CLASS OF 1977 | 2017 | ISSUE 2

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Adweek named Michele A. Roberts ’77, executive director—and first female leader—of the NBA hotlayers Union, to its “30 Most Powerful Women in Sports” list, which featured outstanding executives, athletes, and journalists, among others. Previously an attorney with Skadden, Arps, Slate, Meagher & Flom, Roberts had begun her career as a public defender in Washington, D.C. In the June 26 article, Adweek’s Tim Baysinger noted that Roberts would be negotiating across the table from league commissioner Adam Silver when the two worked on a new collective bargaining agreement—and Roberts would be trying to avoid a lockout, something her two predecessors were not able to do. A government major at Wesleyan, Roberts earned her JD from the University of California at Berkeley. The negotiations now completed, Roberts noted, “The deal we worked out with the League contained a number of favorable provisions for our players, including a 45 percent across the board salary increase for those players whose salaries are pre-set. And, no lock-out!”


Richard Melchreit ’77

Richard Melchreit ’77, P’19, MD, is the recipient of the 2017 Charles G. Huntington III Award for his 30-year career in public health. The Connecticut Public Health Association presents this award annually to a Connecticut health care practitioner who has demonstrated public health leadership and a commitment to the health and well-being of the population. Beyond his career in positions with St. Francis Medical Center and the Connecticut Department of Health, Melchreit mentored dozens of undergraduate and graduate students and held leadership roles in the Council of State and Territorial Epidemiologists, most recently on the Healthcare Associated Infections Subcomittee. Melchreit was a biology major at Wesleyan, and received his medical degree from the University of Connecticut.

Had someone asked me in my youth what a 60 (plus)-year-old would look and act like, I would never have imagined it to be any of the group assembled for our attendance-record-smashing 40th Reunion. It pleases me to be among folks who were happy to just be present in order to connect with fellow alumni. Gone are the days when we felt the need to impress with our professional and personal accomplishments. We all enjoyed hearing about the twists and turns in our individual histories. It was affirming to speak with those folks in our lives with whom we shared another pivotal developmental time in our lives: starting our college days in our late teens.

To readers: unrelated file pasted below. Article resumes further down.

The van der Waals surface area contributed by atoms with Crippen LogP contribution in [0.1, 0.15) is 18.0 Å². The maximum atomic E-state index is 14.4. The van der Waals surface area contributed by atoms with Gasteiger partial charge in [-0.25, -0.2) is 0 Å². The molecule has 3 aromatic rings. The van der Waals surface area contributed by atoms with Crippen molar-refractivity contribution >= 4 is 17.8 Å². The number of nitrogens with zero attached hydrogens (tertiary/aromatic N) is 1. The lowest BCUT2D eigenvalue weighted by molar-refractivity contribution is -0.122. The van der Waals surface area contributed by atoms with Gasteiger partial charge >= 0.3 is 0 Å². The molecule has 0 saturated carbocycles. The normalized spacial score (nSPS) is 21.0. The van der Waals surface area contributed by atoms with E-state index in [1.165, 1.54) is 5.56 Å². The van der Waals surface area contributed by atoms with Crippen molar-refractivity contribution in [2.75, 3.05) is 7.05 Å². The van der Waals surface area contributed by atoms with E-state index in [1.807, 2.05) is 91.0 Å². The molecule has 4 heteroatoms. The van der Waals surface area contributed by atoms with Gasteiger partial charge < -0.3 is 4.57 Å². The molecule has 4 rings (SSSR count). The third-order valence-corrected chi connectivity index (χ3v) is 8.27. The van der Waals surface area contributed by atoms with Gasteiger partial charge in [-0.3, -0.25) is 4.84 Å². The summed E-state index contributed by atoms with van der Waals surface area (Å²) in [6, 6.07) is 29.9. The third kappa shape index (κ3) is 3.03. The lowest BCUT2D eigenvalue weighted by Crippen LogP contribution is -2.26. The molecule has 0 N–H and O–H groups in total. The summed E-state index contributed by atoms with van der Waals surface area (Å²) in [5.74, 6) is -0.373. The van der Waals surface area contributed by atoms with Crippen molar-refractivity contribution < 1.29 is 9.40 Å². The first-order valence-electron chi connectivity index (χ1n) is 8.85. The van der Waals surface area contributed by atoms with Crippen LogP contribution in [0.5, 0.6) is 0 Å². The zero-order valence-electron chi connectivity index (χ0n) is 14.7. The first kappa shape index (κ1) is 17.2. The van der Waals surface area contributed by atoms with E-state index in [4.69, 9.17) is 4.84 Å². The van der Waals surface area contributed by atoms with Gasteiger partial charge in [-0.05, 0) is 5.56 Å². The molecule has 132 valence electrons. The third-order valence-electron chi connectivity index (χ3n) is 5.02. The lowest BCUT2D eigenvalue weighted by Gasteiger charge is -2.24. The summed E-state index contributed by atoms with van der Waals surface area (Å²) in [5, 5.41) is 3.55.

For most of us, Reunion began Friday evening with a reception that would soften the blow of a nasty commute to Middletown from just about everywhere. Driving into our Reunion class hotel lot, I was greeted by Felice Burstein and John Roxby, a perfect start to the weekend. Both are smitten with their granddaughters, and like most of us, are considering the next move after retirement. At hotel reception, I came across Arlene Lappen and Sue Rappaport Guiney. If meeting up with these two doesn’t put a smile on your face, I don’t know what does. Next I rode with Iddy Olson, soon to be the mother of the groom (my godson), to campus to formally check in. We attended President Michael Roth ’78’s reception and met up with Vanessa Burgess, Jerry Caplin, Sean McKeown, Bob Glasspiegel, Kathy Mintz ’78, and Steve Beauchamp. We then headed over to meet arrivals at the Reunion class reception. Wendy Brown Giardina and Laraine Balk Hope immediately greeted us. Enjoyed seeing Jim Lyons, Jim Melloan, and Mim Wolf at the reception. It was fun hearing Jim’s German inflection and was really impressed by his, as well as Wendy Giardina’s and other alums efforts, in making their way back to campus from far away. I celebrated a mini Newton High School reunion with Richard Parad, Sarah Kendall, and Paul Sheridan. Other notables at the party were Mike Coffey, Jane Goldenring, Claude Greengard, Betsy Hecker, Mary Jo Wade, Ron Bloom, Dave Levy, Jim Dowling, and expert t-shirt designer and graphic designer, Bonnie Katz. Also on hand were Lee Arnold, Lisa Brummel with son Noah, Cindee Howard, Helen Taenzer Lott, Earl Phillips, Lenny Stamm whose music I missed, Miki Saraf, and the first person I met my freshman year, Richard Swanson.